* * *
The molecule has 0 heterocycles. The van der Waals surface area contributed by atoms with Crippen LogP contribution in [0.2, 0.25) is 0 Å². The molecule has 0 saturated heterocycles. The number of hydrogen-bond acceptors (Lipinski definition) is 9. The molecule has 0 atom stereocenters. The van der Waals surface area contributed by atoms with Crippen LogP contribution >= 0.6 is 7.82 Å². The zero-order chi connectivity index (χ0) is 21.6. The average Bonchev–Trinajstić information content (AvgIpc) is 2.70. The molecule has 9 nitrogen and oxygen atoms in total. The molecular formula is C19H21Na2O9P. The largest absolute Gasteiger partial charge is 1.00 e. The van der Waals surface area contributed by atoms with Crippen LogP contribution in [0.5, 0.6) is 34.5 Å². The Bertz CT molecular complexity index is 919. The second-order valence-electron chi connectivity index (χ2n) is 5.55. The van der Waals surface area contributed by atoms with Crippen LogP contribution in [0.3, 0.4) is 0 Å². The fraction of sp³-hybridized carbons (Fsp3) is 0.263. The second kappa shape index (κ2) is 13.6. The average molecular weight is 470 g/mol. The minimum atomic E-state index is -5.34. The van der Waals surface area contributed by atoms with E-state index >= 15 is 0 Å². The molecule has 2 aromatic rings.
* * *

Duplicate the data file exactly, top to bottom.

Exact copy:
The molecule has 0 heterocycles. The van der Waals surface area contributed by atoms with Crippen LogP contribution in [0.2, 0.25) is 0 Å². The molecule has 0 saturated heterocycles. The number of hydrogen-bond acceptors (Lipinski definition) is 9. The molecule has 0 atom stereocenters. The van der Waals surface area contributed by atoms with Crippen LogP contribution >= 0.6 is 7.82 Å². The zero-order chi connectivity index (χ0) is 21.6. The average Bonchev–Trinajstić information content (AvgIpc) is 2.70. The molecule has 9 nitrogen and oxygen atoms in total. The molecular formula is C19H21Na2O9P. The largest absolute Gasteiger partial charge is 1.00 e. The van der Waals surface area contributed by atoms with Crippen LogP contribution in [0.5, 0.6) is 34.5 Å². The Bertz CT molecular complexity index is 919. The second-order valence-electron chi connectivity index (χ2n) is 5.55. The van der Waals surface area contributed by atoms with Crippen LogP contribution in [0.3, 0.4) is 0 Å². The fraction of sp³-hybridized carbons (Fsp3) is 0.263. The second kappa shape index (κ2) is 13.6. The average molecular weight is 470 g/mol. The minimum atomic E-state index is -5.34. The van der Waals surface area contributed by atoms with E-state index >= 15 is 0 Å². The molecule has 2 aromatic rings.